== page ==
AT&T is not counting access to HBO Max against customers’ mobile data plans, unlike Netflix or competing services.
Net neutrality was legislation designed to prevent any company from favoring one service over another. It would prevent ISPs who also provided content, from prioritizing performance and access to their own services over those of competitors.
With AT&T’s HBO Max, however, it seems the ISP is showing preferential treatment. AT&T, like most wireless carriers, offers unlimited mobile data, but throttles speeds if an individual goes above a certain usage threshold.
According to The Verge, it seems AT&T is exempting HBO Max from counting against a person’s data usage. At the same time, however, Netflix, Disney+ and other services are not exempt.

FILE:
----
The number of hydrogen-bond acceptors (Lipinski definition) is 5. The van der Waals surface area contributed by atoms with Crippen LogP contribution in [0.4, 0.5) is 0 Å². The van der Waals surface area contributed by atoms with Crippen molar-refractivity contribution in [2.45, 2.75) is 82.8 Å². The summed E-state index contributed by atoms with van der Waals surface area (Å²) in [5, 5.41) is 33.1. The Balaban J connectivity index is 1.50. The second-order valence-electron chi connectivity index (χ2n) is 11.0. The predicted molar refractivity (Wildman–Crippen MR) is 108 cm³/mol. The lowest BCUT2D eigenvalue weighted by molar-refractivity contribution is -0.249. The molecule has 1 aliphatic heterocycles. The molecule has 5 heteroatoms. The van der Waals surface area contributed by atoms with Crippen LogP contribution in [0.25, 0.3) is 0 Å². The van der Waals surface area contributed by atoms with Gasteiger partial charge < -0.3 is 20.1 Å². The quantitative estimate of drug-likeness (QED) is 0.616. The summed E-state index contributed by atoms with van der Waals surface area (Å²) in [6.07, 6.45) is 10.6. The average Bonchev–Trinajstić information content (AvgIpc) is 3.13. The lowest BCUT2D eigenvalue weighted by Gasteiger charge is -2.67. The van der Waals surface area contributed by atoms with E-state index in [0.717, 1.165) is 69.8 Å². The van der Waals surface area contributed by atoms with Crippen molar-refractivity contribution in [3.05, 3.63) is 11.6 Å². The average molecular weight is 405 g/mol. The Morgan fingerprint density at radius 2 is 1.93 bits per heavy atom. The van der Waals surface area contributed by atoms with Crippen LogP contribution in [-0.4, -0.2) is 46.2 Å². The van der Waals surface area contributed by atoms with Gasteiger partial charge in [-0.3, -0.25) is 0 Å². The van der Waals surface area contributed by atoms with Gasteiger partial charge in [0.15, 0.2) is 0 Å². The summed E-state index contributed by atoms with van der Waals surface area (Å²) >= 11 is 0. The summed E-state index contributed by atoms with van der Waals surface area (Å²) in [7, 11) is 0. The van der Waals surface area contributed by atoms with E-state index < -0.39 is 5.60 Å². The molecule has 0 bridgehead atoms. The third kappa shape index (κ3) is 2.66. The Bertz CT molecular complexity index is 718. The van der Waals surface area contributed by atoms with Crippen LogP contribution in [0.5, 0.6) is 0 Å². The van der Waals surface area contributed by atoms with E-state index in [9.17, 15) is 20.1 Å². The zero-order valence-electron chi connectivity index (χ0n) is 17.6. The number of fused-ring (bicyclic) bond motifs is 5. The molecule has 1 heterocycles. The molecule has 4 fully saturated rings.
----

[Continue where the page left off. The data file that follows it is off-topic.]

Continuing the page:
This is a classic example that illustrates why consumer groups and companies alike supported net neutrality. Without net neutrality, companies can unfairly stack the deck against competitors or startups, potentially killing rivals before they ever have a chance to be a threat.
Unfortunately for the legislation, one of the first things the FCC did under the Trump administration was gut the legislation and repeal it. AT&T is now providing a perfect example of what happens when net neutrality doesn’t exist.